Friday, August 19, 2011

Friday Linkage

Today's linkage includes a rather wide-ranging smattering.
Would you rather spend money on tangible items or an experience? This article in Time Magazine weighs in on this dilemma.

How About Orange is a delightful blog. This personality test is especially fun.

William Deresiewicz wrote a sobering post on the concept of love fed to today's young women and the dire consequences of its false idealism. He also wrote a thoughtful post on the consequences of our perceptions of ourselves.

Image Journal published a lovely reflection on unattained plans. 

Christianity Today's article on happiness take a convicting look at our common definitions of happiness.

My favorite quotes from the article were the following:

"True virtue is personal, but it is never merely private. It involves a commitment to civic duty and the common good."

"We must challenge the tyranny of relativism not only in theory but also in our daily lives, families, communities, and businesses. We must show that true happiness comes only from being rightly related to God, the source of truth and virtue."

"The church of Jesus Christ has a special role to play in this moment: to speak the truth in love and to demonstrate our love to the world in acts of service and mercy. This is what Carl F. H. Henry had in mind when he wrote in 1947, 'We must confront the world now with an ethics to make it tremble and with a dynamic to give it hope.'"

The Cardus blog provided a sobering but optimistic perspective on the recent rioting around the world.
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1 comment:

Monica Jacobson said...

Interesting articles you mentioned last Friday. I was reading the one in The American Scholar about citizens vs. consumers. I think he's perfectly right. Well, almost perfectly right. He admits that we're just consumers and voters, but he talks as if a mindset change is all we need to turn ourselves into citizens. Unfortunately, the way our society works right now, that doesn't do anything. So you cast your vote, and maybe advertise your party. Yay. That did practically nothing. What you NEED is a colossal amount of money to throw away. It doesn't matter how politically minded you are, you still only get to choose (for the most part) between bad and worse. And that is not representation. That's choosing between two evils because you have no other option left to you. Because actually participating in government is only for those with hefty amounts of cash to throw around. We're just convincing ourselves that we actually have anything to do with who is elected.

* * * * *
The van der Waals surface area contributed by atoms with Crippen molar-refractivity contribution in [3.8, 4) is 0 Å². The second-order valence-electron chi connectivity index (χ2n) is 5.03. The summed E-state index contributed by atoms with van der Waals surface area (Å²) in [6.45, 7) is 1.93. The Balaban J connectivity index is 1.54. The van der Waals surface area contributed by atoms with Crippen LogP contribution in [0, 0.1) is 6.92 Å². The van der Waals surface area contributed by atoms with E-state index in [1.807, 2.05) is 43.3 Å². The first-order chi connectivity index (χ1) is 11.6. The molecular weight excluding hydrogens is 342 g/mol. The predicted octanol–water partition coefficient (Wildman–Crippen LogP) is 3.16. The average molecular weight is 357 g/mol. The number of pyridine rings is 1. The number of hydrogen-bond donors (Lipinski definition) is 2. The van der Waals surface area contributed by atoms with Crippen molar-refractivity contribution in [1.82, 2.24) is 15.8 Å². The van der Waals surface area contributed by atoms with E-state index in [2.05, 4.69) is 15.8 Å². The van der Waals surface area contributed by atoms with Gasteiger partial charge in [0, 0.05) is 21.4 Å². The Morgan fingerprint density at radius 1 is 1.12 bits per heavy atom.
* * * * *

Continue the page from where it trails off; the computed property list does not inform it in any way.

And then I read the post before that about hope and unjadedness, and I felt reprimanded.

However, I won't take back what I said or say I should be more hopeful about the way our political system works because being hopeful doesn't change what is. And what is happening is that our society is becoming more socialist by the moment. And being hopeful and saying, "Nah, it'll never happen! Look at all the good people!" won't make that go away. We are consumers by nature and by trade, and socialism is the only result for people who live to be entertained and never produce anything of value. Seriously. The smart phone is a good example. It's slogan should be something like MUST TOUCH IT AT ALL TIMES. ;) Kinda' gross..